Does the EPA use E10 Gasoline for Fuel Economy Testing?

Did you ever wonder what kind of gasoline that the EPA labs use when they test new cars to come up with the official gas mileage figures? I’ve been pondering this question for a while. I finally got off my duff and called the Oak Ridge National Laboratory to find out.

Here’s something you might not know.

When they test cars for their official fuel economy numbers – the numbers that go on the window stickers and on the EPA website – they don’t use E10 gasoline (i.e.: just about all the fuel we can buy on the street). They use something called “Certification Gasoline.” It’s E0. It contains no ethanol, whatsoever. None.

How can these be considered accurate tests when the federal government isn’t using the same fuel that we use. Granted that when the tests were devised, there was no ethanol in the gasoline, but that’s certainly not the case today.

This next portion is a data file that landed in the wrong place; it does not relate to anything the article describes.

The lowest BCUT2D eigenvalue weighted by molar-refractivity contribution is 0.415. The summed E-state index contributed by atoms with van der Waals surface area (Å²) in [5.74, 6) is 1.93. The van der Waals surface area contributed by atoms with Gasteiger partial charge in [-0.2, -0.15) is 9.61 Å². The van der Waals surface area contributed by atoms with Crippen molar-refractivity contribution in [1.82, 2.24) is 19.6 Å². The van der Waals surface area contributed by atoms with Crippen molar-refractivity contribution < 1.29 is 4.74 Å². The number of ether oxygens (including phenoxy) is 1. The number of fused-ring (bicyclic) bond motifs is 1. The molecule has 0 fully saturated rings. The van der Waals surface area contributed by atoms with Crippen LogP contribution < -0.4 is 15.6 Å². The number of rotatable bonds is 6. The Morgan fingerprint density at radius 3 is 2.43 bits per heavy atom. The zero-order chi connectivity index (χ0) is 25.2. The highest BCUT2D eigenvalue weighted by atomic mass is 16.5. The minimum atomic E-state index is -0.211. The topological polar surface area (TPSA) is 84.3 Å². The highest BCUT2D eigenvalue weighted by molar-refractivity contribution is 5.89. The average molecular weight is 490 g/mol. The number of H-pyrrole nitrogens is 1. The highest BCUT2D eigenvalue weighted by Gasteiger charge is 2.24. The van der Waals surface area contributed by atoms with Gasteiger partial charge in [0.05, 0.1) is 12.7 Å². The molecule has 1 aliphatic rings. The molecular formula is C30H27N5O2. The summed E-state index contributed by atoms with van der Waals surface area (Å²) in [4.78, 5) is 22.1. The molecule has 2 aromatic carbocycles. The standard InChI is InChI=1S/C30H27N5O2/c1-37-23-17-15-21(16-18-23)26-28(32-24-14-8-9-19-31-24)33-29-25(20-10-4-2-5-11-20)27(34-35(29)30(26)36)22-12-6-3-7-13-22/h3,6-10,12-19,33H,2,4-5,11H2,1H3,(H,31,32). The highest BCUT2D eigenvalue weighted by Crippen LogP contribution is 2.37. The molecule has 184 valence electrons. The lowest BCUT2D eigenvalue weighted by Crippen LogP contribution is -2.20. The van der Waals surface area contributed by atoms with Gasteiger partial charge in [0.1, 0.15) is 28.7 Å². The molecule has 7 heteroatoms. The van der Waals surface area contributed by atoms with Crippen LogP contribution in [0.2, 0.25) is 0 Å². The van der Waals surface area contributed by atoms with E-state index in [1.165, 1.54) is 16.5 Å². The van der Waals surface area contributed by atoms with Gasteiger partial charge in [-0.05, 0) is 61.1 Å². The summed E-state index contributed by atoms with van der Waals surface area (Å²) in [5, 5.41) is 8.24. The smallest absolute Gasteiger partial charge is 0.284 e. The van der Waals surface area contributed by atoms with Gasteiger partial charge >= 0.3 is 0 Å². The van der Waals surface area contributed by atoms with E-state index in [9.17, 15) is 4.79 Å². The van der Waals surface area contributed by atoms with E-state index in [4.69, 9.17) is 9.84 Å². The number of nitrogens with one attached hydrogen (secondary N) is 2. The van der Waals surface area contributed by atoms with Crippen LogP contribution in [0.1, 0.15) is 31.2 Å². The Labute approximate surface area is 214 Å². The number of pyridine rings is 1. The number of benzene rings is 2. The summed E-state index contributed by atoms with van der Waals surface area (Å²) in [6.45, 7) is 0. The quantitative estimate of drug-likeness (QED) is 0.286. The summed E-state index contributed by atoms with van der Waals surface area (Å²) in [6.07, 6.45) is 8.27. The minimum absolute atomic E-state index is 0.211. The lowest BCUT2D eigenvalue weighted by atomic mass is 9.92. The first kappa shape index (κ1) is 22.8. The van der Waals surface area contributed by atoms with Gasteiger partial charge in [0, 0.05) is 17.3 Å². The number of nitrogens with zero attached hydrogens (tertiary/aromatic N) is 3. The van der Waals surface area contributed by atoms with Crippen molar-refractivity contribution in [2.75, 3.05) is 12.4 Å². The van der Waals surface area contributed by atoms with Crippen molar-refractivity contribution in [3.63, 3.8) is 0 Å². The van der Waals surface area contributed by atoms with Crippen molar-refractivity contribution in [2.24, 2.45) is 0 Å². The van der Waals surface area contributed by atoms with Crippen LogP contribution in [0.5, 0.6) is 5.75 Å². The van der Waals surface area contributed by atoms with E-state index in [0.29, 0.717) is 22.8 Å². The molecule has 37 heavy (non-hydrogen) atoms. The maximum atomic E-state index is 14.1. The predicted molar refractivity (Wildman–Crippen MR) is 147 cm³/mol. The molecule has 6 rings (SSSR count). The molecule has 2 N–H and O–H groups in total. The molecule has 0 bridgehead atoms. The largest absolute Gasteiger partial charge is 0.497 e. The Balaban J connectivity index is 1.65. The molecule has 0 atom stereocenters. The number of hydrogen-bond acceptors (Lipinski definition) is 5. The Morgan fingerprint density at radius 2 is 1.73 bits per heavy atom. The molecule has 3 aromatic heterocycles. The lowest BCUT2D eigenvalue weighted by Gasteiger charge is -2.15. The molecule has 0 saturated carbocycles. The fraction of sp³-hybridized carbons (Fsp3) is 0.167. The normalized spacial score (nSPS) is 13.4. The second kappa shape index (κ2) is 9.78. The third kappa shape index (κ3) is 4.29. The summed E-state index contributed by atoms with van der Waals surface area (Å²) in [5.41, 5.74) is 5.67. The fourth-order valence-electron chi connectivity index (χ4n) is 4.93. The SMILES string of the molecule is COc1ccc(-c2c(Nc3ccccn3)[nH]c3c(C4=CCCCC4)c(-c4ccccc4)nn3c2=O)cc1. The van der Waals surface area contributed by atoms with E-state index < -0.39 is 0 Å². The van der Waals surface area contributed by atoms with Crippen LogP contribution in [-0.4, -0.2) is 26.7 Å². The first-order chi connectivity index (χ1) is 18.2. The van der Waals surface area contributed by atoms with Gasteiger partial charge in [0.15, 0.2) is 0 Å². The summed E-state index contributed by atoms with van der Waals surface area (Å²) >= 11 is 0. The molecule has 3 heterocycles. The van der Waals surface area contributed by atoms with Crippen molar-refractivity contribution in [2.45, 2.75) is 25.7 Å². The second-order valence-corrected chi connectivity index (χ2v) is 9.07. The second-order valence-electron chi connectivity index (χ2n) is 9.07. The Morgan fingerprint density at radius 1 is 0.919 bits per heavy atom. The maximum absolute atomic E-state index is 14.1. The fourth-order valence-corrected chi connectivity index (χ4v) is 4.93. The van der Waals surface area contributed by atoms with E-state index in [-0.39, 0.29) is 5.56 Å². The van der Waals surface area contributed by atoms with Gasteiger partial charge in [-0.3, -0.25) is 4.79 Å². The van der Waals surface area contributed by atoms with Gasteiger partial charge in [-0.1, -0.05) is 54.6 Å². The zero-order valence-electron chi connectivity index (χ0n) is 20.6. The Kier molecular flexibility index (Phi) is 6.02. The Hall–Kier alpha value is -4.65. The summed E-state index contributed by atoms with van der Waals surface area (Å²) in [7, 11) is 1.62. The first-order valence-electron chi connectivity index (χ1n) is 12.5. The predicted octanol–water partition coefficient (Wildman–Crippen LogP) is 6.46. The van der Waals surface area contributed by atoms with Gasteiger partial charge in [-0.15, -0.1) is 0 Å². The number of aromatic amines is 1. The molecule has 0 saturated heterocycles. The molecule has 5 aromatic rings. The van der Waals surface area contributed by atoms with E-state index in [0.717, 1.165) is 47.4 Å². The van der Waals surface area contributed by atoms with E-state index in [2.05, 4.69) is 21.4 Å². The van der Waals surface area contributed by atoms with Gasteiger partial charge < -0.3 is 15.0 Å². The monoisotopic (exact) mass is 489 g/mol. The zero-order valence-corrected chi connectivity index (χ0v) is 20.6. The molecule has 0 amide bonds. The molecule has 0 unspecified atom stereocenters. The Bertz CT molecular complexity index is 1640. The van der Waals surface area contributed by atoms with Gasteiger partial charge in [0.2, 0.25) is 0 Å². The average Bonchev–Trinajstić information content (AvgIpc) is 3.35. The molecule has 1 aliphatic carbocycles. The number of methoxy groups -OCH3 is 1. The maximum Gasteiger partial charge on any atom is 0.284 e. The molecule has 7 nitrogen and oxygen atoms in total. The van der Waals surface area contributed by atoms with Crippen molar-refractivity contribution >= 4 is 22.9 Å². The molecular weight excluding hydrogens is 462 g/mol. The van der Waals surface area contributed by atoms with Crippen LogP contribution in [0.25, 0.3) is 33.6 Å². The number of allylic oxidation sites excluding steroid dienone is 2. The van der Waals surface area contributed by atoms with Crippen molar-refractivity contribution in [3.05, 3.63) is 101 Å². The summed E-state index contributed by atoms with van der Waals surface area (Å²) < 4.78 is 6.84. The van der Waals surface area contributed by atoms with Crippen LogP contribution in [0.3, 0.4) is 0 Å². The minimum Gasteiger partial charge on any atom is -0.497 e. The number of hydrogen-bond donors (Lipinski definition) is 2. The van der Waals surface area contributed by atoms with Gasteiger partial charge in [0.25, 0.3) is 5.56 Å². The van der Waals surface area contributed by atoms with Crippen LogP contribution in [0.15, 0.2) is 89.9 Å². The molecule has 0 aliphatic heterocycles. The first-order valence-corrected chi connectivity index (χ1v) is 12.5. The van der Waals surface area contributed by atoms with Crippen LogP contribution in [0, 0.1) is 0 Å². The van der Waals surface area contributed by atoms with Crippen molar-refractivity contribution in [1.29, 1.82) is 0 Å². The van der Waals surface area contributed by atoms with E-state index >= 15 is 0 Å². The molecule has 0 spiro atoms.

Does ethanol effect gas mileage? Yes, it does … to a certain extent. With a ten percent (E10) blend, it might lower mileage by approximately three percent (when comparing the 30 percent drop in energy content at 100 percent it works out to three percent at a 10 percent blend).

How in Heaven’s name can they expect us to believe the numbers that they’re printing on the window stickers when they’re not using the same fuel to test that we are using out here on the street?

The real world fuel economy difference between E10 and E0 is one of the little things we’d like to test with our new web series, Ain’t Fuelin’, but the series must be funded first …

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3 thoughts on “Does the EPA use E10 Gasoline for Fuel Economy Testing?”

  1. 3% might be generous. I experience around 10% increase in my 2001 Saturn every time I find a station that doesn’t use E.

  2. @Brian – I will get to test this in a semi-controlled environment, eventually. There are lots of variables …

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